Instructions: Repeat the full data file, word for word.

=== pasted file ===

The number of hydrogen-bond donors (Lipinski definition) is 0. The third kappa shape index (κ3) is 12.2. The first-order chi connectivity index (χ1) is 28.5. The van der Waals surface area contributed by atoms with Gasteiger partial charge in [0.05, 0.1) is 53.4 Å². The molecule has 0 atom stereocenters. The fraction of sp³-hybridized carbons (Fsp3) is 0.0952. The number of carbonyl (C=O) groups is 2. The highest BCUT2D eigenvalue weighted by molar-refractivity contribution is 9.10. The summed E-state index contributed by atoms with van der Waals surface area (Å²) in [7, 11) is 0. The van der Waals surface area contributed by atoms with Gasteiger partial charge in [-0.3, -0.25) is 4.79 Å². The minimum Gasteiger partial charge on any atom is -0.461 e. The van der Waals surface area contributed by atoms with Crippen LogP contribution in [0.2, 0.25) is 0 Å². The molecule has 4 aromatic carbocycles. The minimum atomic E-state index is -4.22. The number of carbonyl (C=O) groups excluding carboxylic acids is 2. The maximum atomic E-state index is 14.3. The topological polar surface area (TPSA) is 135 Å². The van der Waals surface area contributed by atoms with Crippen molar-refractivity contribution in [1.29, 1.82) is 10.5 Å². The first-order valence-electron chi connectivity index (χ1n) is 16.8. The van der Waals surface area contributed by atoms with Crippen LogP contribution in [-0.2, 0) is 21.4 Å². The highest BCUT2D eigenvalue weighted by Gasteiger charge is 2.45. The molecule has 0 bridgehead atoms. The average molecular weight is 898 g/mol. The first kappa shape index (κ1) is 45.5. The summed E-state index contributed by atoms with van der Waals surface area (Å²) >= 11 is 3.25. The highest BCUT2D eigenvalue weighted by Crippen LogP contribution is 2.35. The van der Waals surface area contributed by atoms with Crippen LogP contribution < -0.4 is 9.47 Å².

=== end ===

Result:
The number of hydrogen-bond donors (Lipinski definition) is 0. The third kappa shape index (κ3) is 12.2. The first-order chi connectivity index (χ1) is 28.5. The van der Waals surface area contributed by atoms with Gasteiger partial charge in [0.05, 0.1) is 53.4 Å². The molecule has 0 atom stereocenters. The fraction of sp³-hybridized carbons (Fsp3) is 0.0952. The number of carbonyl (C=O) groups is 2. The highest BCUT2D eigenvalue weighted by molar-refractivity contribution is 9.10. The summed E-state index contributed by atoms with van der Waals surface area (Å²) in [7, 11) is 0. The van der Waals surface area contributed by atoms with Gasteiger partial charge in [-0.3, -0.25) is 4.79 Å². The minimum Gasteiger partial charge on any atom is -0.461 e. The van der Waals surface area contributed by atoms with Crippen LogP contribution in [0.2, 0.25) is 0 Å². The molecule has 4 aromatic carbocycles. The minimum atomic E-state index is -4.22. The number of carbonyl (C=O) groups excluding carboxylic acids is 2. The maximum atomic E-state index is 14.3. The topological polar surface area (TPSA) is 135 Å². The van der Waals surface area contributed by atoms with Crippen molar-refractivity contribution in [1.29, 1.82) is 10.5 Å². The first-order valence-electron chi connectivity index (χ1n) is 16.8. The van der Waals surface area contributed by atoms with Crippen LogP contribution in [-0.2, 0) is 21.4 Å². The highest BCUT2D eigenvalue weighted by Gasteiger charge is 2.45. The molecule has 0 bridgehead atoms. The average molecular weight is 898 g/mol. The first kappa shape index (κ1) is 45.5. The summed E-state index contributed by atoms with van der Waals surface area (Å²) >= 11 is 3.25. The highest BCUT2D eigenvalue weighted by Crippen LogP contribution is 2.35. The van der Waals surface area contributed by atoms with Crippen LogP contribution < -0.4 is 9.47 Å².